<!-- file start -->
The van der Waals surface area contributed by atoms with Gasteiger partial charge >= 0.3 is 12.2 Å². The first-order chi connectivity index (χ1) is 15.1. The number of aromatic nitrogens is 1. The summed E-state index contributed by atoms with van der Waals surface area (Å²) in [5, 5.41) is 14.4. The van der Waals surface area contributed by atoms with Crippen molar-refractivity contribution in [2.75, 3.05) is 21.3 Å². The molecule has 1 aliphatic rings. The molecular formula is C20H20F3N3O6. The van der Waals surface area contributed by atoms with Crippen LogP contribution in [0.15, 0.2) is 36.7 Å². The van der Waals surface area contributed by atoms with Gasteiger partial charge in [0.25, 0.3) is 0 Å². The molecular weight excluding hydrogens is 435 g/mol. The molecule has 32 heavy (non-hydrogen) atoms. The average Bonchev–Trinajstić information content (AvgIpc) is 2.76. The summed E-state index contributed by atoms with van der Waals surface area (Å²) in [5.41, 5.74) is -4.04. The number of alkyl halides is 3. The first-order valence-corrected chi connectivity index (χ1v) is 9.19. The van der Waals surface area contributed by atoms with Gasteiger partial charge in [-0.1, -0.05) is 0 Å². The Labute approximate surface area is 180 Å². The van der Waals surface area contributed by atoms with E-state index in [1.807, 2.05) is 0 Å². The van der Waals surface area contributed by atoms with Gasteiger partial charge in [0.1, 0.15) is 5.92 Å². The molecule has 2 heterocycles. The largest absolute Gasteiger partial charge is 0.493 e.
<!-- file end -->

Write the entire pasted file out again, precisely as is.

The van der Waals surface area contributed by atoms with Gasteiger partial charge >= 0.3 is 12.2 Å². The first-order chi connectivity index (χ1) is 15.1. The number of aromatic nitrogens is 1. The summed E-state index contributed by atoms with van der Waals surface area (Å²) in [5, 5.41) is 14.4. The van der Waals surface area contributed by atoms with Crippen molar-refractivity contribution in [2.75, 3.05) is 21.3 Å². The molecule has 1 aliphatic rings. The molecular formula is C20H20F3N3O6. The van der Waals surface area contributed by atoms with Crippen LogP contribution in [0.15, 0.2) is 36.7 Å². The van der Waals surface area contributed by atoms with Gasteiger partial charge in [0.25, 0.3) is 0 Å². The molecular weight excluding hydrogens is 435 g/mol. The molecule has 32 heavy (non-hydrogen) atoms. The average Bonchev–Trinajstić information content (AvgIpc) is 2.76. The summed E-state index contributed by atoms with van der Waals surface area (Å²) in [5.41, 5.74) is -4.04. The number of alkyl halides is 3. The first-order valence-corrected chi connectivity index (χ1v) is 9.19. The van der Waals surface area contributed by atoms with Gasteiger partial charge in [-0.1, -0.05) is 0 Å². The Labute approximate surface area is 180 Å². The van der Waals surface area contributed by atoms with E-state index in [1.807, 2.05) is 0 Å². The van der Waals surface area contributed by atoms with Gasteiger partial charge in [0.1, 0.15) is 5.92 Å². The molecule has 2 heterocycles. The largest absolute Gasteiger partial charge is 0.493 e.